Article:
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Cloning capacity helps tropical seeds counter animal predation
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  • Zhenyu Wang,
  • Lin Cao,
  • Chuan Yan,
  • Yunda Niu,
  • Kang Chong,
  • Zhibin Zhang
Zhenyu Wang
Institute of Zoology Chinese Academy of Sciences
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Lin Cao
Yunnan University
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Chuan Yan
Institute of Zoology Chinese Academy of Sciences
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Yunda Niu
Institute of Botany Chinese Academy of Sciences
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Kang Chong
Institute of Botany Chinese Academy of Sciences
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Zhibin Zhang
Institute of Zoology Chinese Academy of Sciences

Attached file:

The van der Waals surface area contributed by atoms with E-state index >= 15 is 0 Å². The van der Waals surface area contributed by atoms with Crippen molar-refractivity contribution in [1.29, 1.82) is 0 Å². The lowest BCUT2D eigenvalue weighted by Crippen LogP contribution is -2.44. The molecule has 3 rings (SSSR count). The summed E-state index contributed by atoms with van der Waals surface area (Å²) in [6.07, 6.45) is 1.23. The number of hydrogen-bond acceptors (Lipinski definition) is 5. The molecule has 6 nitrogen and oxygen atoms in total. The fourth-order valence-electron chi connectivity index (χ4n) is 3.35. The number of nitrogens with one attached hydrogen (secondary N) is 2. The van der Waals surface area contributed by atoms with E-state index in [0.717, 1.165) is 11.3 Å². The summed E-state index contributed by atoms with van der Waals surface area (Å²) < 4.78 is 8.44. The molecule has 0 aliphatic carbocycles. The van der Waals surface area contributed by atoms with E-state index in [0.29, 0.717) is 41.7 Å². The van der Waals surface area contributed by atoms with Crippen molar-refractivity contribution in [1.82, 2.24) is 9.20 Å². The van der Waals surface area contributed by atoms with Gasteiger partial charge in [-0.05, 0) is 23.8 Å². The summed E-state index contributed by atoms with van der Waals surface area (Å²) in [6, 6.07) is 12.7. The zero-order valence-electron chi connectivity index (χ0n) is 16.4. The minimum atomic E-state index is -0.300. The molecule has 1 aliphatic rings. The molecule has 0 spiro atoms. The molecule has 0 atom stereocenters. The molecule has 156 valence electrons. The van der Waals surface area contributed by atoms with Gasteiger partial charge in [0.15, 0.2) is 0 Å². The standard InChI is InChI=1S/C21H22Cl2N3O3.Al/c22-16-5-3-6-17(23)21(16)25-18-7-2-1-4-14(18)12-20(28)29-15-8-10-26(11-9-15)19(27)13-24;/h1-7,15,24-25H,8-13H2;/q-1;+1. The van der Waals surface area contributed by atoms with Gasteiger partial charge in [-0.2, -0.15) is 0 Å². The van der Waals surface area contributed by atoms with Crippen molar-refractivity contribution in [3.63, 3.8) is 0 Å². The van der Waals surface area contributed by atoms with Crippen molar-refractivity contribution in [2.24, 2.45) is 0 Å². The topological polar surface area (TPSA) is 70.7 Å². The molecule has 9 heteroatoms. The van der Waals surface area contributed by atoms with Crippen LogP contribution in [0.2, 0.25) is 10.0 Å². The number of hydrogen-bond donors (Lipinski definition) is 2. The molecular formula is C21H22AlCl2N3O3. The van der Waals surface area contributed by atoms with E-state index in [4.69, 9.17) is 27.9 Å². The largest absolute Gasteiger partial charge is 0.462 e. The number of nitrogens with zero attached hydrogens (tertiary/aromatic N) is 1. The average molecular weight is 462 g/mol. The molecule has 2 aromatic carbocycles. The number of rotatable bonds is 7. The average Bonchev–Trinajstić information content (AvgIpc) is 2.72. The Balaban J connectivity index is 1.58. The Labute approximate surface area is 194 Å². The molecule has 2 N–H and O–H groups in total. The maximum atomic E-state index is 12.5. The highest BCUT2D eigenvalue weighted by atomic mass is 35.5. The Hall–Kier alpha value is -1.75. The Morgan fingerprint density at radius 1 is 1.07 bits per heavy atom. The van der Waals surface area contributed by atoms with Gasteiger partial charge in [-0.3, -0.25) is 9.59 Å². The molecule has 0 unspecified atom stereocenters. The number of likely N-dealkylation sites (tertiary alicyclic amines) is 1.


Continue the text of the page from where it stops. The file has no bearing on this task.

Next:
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Abstract

Seed predators have the potential to act as agents of natural selection that influence seed traits. Accordingly, plants deploy a variety of mechanisms (e.g. resistance and tolerance strategy) to lessen the impact of predation on seed crop or on an individual seed. In this study, we found a novel mechanism (i.e. cloning strategy) in a tropical plant species in countering animal predation. We found both rodent damaged and human artificially damaged seed fragments of a large-seeded tree Garcinia xanthochymus in the Xishuangbanna tropical forest of China could develop into seedlings in both field and laboratory conditions. G. xanthochymus seed has no endosperm in seeds, and its seed tissue own strong capacity of differentiation and cloning. Seed damage would negatively affect seedling growth and germination, but the seed germination rate was remarkably high. Our study suggests that, as a novel strategy countering animal predation, seed cloning would play a significant role in stabilizing the mutualism between plant and animals.

Peer review status:IN REVISION

06 May 2020Submitted to Ecology and Evolution
08 May 2020Assigned to Editor
08 May 2020Submission Checks Completed
11 May 2020Reviewer(s) Assigned
30 May 2020Review(s) Completed, Editorial Evaluation Pending
01 Jun 2020Editorial Decision: Revise Minor